It was still only Friday 24th June and I already had far too many opening paragraphs for this blog post. A whole post about the nature of anger now seemed like the best idea, and I started to think about this while also writing a couple of short talks about my new work on anger for the ‘Living With Feeling’ project. I was also intrigued to learn from the research of Markus Wagner and Sofia Vasilopoulou that voters who were angry about the EU were more likely to vote Leave than those who were fearful. What are politicians doing, I asked myself, when they invoke this anger? Why were some commentators impressed by the apparently genuine anger shown by David Cameron when he exasperatedly demanded that Jeremy Corbyn should resign, during Prime Minister’s questions? Is there a significant difference between the anger of a Liberal Democrat and the anger that drives a UKIP voter (discussed here by Nick Robinson in 2014)? Is political anger something physiological, or moral, or both? What is the relationship between grief and anger? Can one be converted to the other, as suggested in the quotation from Macbeth in the title of this post? Or was Malcom X right that it was only anger, and not tears, that could bring political change?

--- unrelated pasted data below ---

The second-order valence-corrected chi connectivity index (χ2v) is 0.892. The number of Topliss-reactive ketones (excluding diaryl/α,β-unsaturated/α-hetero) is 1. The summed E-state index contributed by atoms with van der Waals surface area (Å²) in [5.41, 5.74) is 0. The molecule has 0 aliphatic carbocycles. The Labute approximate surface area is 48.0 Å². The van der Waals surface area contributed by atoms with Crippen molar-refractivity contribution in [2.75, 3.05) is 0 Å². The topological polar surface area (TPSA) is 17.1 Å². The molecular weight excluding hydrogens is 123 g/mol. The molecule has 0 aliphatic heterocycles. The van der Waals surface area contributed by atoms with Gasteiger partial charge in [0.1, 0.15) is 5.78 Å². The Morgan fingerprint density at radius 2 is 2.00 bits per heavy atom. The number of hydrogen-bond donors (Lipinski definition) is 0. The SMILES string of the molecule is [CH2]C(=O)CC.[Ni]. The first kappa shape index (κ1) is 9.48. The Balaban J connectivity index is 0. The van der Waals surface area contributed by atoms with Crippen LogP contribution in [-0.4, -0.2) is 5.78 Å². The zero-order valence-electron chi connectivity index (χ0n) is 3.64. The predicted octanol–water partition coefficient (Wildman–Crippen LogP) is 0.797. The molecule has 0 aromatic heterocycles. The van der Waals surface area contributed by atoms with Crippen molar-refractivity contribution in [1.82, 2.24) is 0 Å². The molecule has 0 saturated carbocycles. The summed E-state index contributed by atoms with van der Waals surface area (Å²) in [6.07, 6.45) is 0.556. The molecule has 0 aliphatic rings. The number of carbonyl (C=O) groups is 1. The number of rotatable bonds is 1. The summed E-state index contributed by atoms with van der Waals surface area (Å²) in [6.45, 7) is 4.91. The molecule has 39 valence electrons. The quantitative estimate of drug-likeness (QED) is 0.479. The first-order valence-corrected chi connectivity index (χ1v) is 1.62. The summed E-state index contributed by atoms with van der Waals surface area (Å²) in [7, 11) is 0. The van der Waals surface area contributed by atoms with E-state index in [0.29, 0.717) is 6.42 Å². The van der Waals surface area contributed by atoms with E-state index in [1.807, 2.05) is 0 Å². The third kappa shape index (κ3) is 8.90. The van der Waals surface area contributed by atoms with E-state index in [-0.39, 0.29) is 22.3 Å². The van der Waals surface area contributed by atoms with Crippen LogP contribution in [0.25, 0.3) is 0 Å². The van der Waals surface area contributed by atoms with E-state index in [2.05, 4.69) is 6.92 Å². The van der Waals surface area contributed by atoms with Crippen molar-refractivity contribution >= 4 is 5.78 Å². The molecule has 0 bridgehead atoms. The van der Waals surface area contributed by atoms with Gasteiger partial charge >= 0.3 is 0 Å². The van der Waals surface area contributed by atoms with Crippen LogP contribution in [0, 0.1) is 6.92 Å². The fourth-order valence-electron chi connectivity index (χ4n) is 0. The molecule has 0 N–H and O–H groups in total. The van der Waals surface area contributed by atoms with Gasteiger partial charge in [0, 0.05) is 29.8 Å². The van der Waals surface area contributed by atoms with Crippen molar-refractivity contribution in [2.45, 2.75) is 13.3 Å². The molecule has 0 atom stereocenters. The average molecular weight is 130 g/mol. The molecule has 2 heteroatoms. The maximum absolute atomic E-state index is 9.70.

But my answers to these questions would have to wait a bit longer, as now my old research theme of tears and emotions was making a comeback. For a few days after the announcement of the EU referendum result, it seemed as though the feelings of, and about, Boris Johnson would be at the heart of the Brexit story. In Johnson’s column in the Telegraph published on 27th June, he wrote about the need to reach out to those Remain voters who had feelings of ‘dismay, and of loss, and confusion’ – those 16 million voters who, he noted, did ‘what they passionately believe was right’.  OK, I thought, that’s interesting that Johnson is now so interested in political feelings and passions – that will be a good starting point for my blog post, especially since he used to be so down on emotions. As I noted in Weeping Britannia, Johnson has long associated tears with foreigners of various kinds: